A 'Lord Of The Rings: Rings Of Power' Theory Could Fix A Big Story Problem

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A 'Lord Of The Rings: Rings Of Power' Theory Could Fix A Big Story Problem

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This article contains potential spoilers for The Lord Of The Rings: Rings Of Power

The third episode of The Lord of The Rings: The Rings of Power (which, despite its title, still has yet to feature even a single goddamn ring) finds Galadriel and her new human pal Halbrand being taken to the island of Numenor; meanwhile the elf Arondir is busy working in a forced labor camp run by Orcs – which, other than the fact that Orcs aren’t ‘80s Russians, only strengthens our Rings of Power = Stranger Things” interpretation.

Of course, this being a mainstream TV show in the age of the internet, there are obviously a number of fan theories circulating online; the most popular and intriguing of which involves Halbrand being not just some scruffily handsome rando, but Sauron himself. Why? Well, for one thing, Halbrand pointedly tells Galadriel when they first meet that: “Looks can be deceiving.” 

While this twist would perhaps take some liberties from Tolkien’s text, it would honor others (Sauron is a shape-shifter with a penchant for false identities). Plus, Halbrand is an invention of the show, not a character with any ties to the source material. This week’s episode threw plenty of bones to believers of this theory, including a scene where Halbrand takes a conspicuous interest in Numenor’s forge – perhaps foreshadowing (or rather, forgeshadowing) his creation of the One Ring. And when one of the locals asks him his name, he answers, “depends.”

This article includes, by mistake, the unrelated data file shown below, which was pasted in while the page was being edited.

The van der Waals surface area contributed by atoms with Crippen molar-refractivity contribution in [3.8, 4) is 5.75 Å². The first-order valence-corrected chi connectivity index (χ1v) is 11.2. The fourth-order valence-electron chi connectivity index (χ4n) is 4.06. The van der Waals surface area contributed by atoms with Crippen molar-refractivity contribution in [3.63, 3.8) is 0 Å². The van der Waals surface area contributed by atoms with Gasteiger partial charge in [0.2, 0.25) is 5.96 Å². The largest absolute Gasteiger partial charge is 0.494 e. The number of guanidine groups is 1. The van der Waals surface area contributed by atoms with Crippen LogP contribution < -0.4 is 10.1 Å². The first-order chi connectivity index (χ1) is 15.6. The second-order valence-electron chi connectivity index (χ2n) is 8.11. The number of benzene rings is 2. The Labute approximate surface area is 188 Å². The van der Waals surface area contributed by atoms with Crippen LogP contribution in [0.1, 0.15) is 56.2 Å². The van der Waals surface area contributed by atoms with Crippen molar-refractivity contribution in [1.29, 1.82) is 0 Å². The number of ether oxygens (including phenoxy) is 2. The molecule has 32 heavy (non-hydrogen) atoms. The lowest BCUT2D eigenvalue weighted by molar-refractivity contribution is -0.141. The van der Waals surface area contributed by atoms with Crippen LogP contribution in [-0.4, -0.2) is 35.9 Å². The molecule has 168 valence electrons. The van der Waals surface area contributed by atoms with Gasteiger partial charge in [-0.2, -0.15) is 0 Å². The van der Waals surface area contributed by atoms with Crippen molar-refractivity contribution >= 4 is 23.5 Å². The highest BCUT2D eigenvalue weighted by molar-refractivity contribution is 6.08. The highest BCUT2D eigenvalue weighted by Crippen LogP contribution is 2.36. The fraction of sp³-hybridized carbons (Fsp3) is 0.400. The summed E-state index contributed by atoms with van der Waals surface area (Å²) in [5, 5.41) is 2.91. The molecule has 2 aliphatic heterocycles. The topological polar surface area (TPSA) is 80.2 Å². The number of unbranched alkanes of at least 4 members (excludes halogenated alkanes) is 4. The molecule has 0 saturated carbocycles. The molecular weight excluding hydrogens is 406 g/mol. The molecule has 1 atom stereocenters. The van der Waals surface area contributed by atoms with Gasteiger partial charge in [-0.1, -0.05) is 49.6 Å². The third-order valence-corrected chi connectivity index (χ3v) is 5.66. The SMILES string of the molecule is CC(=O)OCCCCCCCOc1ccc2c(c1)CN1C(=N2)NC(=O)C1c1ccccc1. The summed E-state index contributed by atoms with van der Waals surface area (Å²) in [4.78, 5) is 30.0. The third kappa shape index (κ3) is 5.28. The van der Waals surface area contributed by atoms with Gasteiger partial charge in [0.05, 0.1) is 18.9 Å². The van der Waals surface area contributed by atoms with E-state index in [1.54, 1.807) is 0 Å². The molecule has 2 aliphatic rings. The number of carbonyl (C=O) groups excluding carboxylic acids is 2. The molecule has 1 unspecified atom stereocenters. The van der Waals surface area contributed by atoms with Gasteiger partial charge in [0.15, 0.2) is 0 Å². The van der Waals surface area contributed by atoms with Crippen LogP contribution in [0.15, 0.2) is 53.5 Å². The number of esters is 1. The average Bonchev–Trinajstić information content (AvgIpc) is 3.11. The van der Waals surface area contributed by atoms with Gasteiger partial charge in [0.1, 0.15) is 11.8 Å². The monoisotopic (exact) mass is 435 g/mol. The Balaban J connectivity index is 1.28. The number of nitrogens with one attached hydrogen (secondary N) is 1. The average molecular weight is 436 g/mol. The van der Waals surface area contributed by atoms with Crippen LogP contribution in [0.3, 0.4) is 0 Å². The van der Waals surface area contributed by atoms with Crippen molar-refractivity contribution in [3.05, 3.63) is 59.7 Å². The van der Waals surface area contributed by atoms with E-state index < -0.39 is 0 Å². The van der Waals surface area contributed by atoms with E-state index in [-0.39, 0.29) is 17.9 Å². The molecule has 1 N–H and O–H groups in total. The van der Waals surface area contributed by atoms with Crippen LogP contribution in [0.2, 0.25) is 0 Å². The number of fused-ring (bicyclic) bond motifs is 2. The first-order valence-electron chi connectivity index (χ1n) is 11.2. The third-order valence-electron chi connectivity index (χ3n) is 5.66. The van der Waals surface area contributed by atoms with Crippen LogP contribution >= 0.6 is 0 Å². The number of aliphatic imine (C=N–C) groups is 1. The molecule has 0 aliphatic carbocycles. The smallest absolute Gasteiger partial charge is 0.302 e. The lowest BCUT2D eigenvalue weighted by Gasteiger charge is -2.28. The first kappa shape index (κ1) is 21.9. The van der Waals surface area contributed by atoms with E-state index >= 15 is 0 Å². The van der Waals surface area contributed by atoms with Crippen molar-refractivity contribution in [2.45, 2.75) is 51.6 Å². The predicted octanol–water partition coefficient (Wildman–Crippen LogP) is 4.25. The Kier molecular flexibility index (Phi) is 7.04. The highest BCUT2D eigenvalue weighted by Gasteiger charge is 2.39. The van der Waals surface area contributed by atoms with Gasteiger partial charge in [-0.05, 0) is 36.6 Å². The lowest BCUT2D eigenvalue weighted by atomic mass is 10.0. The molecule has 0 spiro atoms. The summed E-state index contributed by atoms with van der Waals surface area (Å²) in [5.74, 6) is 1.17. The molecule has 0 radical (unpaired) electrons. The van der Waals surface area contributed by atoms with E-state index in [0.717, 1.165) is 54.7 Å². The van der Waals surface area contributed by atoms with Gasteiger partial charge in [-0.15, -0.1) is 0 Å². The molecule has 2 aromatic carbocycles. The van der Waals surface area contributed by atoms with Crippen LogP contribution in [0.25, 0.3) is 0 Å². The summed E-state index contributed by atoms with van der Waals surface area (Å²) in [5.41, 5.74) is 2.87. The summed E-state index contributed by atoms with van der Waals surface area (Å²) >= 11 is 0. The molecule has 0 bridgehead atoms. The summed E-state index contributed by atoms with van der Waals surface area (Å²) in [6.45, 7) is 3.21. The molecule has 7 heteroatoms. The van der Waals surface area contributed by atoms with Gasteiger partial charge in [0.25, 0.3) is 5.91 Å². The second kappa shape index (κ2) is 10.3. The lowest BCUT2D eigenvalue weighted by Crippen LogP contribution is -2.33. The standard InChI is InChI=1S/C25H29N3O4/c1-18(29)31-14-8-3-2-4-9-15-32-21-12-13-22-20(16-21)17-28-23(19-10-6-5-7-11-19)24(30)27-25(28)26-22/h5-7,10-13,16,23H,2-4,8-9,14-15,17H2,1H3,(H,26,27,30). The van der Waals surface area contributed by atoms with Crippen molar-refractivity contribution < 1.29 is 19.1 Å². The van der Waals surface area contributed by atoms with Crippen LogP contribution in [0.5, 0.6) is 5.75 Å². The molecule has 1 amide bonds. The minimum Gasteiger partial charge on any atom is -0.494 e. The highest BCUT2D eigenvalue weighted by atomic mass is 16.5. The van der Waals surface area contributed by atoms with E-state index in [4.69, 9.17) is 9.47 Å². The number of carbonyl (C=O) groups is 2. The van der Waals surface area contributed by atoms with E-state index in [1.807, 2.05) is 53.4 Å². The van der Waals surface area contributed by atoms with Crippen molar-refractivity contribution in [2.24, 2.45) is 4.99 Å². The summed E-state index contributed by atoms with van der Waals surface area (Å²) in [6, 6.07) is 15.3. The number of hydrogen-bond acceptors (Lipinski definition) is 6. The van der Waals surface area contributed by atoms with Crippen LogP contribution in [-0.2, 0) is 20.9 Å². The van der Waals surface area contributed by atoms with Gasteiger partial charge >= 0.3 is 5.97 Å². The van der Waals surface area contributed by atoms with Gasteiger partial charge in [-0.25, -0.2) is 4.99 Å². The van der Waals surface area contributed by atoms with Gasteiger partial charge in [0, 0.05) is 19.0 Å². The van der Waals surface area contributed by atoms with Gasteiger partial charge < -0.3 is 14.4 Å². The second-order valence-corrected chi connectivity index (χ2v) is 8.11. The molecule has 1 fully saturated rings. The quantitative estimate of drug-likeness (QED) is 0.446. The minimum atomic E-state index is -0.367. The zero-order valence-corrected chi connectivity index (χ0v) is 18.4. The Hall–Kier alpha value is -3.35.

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Also, The Lord of the Rings is obviously full of Christian themes (e.g., a magical bearded dude gets resurrected), and Sauron is, arguably, a Satanic figure, while The Shire is an “unspoiled paradise” like Eden – making it potentially ominous that Halbrand refers to Numenor as a “Paradise ripe with opportunity,” since, in Tolkien’s writings, Sauron eventually corrupts and destroys the island.

Amazon

Amazon

Halbrand’s mysterious identity is called out at the end of episode three by Galadriel – but not because she believes that he’s Sauron, but rather, she accuses him of being a rightful King, slumming it as a commoner just like Aragorn in The Lord of the Rings.

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Which could, on its surface, set up a very familiar dynamic; a secret human King who’s too afraid to lead his people, with an elvish romance on the side no less. But if the Sauron theory holds any weight, the show might be using the trappings of reboot culture to trick audiences, making us think that the show is wallowing in its own nostalgia by repeating boilerplate plot points from The Lord of the Rings – all while slyly laying the groundwork for a killer twist.

Such a reveal would also finally infuse a live-action version of Sauron with some actual personality since, up until now, he’s only been represented as either a faceless dude in wacky armor who looks like he could be fronting a Danish black metal band or as a giant flaming eye with about as much character as the “before” graphic in a Visine commercial.

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